Ryan Avent has a post and nice graph at the Economist‘s Free Exchange blog about rising labor productivity over the past 25 years or so:
The red line is the annual change in output per hour, and the black line is the ten-year moving average. There’s a story here relating to technology. And one of the interesting subplots to that story is how the revolution in computing and communications technology is impacting different occupations differently. Some are more or less unaffected (typically non-routine manual tasks, like janitorial work). Some have become far more remunerative as a result (typically non-routine abstract tasks, like development of products that can be sold globally). And some have been destroyed by the shift. Routine professions in manufacturing and business have been laid to waste by improvements in computational power, and the resulting effect on automation and offshoring.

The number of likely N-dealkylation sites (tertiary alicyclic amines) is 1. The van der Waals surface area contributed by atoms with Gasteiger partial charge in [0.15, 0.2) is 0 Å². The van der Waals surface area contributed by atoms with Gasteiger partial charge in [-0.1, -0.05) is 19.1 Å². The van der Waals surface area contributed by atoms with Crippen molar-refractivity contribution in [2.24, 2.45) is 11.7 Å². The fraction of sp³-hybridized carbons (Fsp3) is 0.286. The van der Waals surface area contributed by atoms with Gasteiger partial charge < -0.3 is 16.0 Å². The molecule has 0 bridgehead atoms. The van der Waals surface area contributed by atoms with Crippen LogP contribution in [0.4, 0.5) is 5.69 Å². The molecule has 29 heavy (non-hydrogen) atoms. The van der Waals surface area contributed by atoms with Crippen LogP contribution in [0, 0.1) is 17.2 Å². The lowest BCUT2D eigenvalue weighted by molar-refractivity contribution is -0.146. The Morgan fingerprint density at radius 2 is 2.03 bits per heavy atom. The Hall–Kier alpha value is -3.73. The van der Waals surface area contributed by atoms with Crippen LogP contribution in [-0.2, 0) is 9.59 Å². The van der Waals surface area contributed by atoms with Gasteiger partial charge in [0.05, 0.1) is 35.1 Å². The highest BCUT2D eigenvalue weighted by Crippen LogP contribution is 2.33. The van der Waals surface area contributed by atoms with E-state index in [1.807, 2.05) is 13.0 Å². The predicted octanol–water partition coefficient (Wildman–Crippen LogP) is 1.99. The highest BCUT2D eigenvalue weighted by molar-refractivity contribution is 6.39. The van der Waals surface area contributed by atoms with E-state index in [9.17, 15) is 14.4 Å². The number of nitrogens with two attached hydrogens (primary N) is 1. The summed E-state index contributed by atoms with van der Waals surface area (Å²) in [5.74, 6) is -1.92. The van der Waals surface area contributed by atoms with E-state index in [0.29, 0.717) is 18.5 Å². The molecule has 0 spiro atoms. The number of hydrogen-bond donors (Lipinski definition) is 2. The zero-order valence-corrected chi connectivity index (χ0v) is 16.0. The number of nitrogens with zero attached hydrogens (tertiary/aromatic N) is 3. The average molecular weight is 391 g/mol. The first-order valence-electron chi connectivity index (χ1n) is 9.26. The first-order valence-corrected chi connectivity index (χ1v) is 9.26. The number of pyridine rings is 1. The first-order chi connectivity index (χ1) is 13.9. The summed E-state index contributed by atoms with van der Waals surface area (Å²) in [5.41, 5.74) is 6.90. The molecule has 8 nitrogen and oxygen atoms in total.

As I’ve pointed out here many times, there is no reason to expect that this trend won’t continue–and there are probably good reasons to anticipate that it will actually accelerate as technology continues to advance. I think it’s very likely that within the next decade (or perhaps two at the outside), full automation technology will begin to encroach on the work capability of most average workers—including those with significant training and education.
The Economist also has an article on “The Polarization of the American Workforce,” which takes the conventional view that automation and offshoring are destroying low and middle skill jobs while creating plenty of new jobs for the highly educated and skilled. That may have been the case so far—but I don’t believe it will continue to be true indefinitely. Automation technology (as well as offshore workers equipped with increasingly sophisticated information technology tools) is going to increasingly move up the food chain and and go after those high paying skilled jobs. As the years and decades pass, the number of people in protected occupations is going to continue to shrink.